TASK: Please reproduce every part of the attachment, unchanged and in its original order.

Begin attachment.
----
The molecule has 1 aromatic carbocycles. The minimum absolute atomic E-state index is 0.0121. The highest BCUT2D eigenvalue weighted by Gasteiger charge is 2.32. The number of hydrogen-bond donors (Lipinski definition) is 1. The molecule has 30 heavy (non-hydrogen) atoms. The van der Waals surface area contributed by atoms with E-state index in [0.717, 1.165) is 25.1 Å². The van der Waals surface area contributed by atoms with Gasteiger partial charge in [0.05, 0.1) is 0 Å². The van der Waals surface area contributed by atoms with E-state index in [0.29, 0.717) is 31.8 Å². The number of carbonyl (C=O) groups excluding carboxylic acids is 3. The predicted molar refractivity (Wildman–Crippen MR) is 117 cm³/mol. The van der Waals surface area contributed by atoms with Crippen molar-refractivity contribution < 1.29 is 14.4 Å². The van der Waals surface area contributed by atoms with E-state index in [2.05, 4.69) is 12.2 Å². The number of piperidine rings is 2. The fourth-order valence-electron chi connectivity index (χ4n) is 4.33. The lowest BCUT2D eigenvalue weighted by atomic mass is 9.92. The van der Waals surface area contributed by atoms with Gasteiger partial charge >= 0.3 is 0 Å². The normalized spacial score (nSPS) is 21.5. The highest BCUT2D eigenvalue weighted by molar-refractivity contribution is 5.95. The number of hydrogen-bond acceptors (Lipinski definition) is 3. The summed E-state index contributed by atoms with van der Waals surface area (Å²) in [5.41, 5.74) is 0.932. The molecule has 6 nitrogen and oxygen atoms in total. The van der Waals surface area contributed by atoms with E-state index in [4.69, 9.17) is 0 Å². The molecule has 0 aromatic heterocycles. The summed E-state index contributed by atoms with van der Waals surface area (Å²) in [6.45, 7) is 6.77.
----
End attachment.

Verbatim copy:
The molecule has 1 aromatic carbocycles. The minimum absolute atomic E-state index is 0.0121. The highest BCUT2D eigenvalue weighted by Gasteiger charge is 2.32. The number of hydrogen-bond donors (Lipinski definition) is 1. The molecule has 30 heavy (non-hydrogen) atoms. The van der Waals surface area contributed by atoms with E-state index in [0.717, 1.165) is 25.1 Å². The van der Waals surface area contributed by atoms with Gasteiger partial charge in [0.05, 0.1) is 0 Å². The van der Waals surface area contributed by atoms with E-state index in [0.29, 0.717) is 31.8 Å². The number of carbonyl (C=O) groups excluding carboxylic acids is 3. The predicted molar refractivity (Wildman–Crippen MR) is 117 cm³/mol. The van der Waals surface area contributed by atoms with Crippen molar-refractivity contribution < 1.29 is 14.4 Å². The van der Waals surface area contributed by atoms with E-state index in [2.05, 4.69) is 12.2 Å². The number of piperidine rings is 2. The fourth-order valence-electron chi connectivity index (χ4n) is 4.33. The lowest BCUT2D eigenvalue weighted by atomic mass is 9.92. The van der Waals surface area contributed by atoms with Gasteiger partial charge >= 0.3 is 0 Å². The normalized spacial score (nSPS) is 21.5. The highest BCUT2D eigenvalue weighted by molar-refractivity contribution is 5.95. The number of hydrogen-bond acceptors (Lipinski definition) is 3. The summed E-state index contributed by atoms with van der Waals surface area (Å²) in [5.41, 5.74) is 0.932. The molecule has 6 nitrogen and oxygen atoms in total. The van der Waals surface area contributed by atoms with E-state index in [4.69, 9.17) is 0 Å². The molecule has 0 aromatic heterocycles. The summed E-state index contributed by atoms with van der Waals surface area (Å²) in [6.45, 7) is 6.77.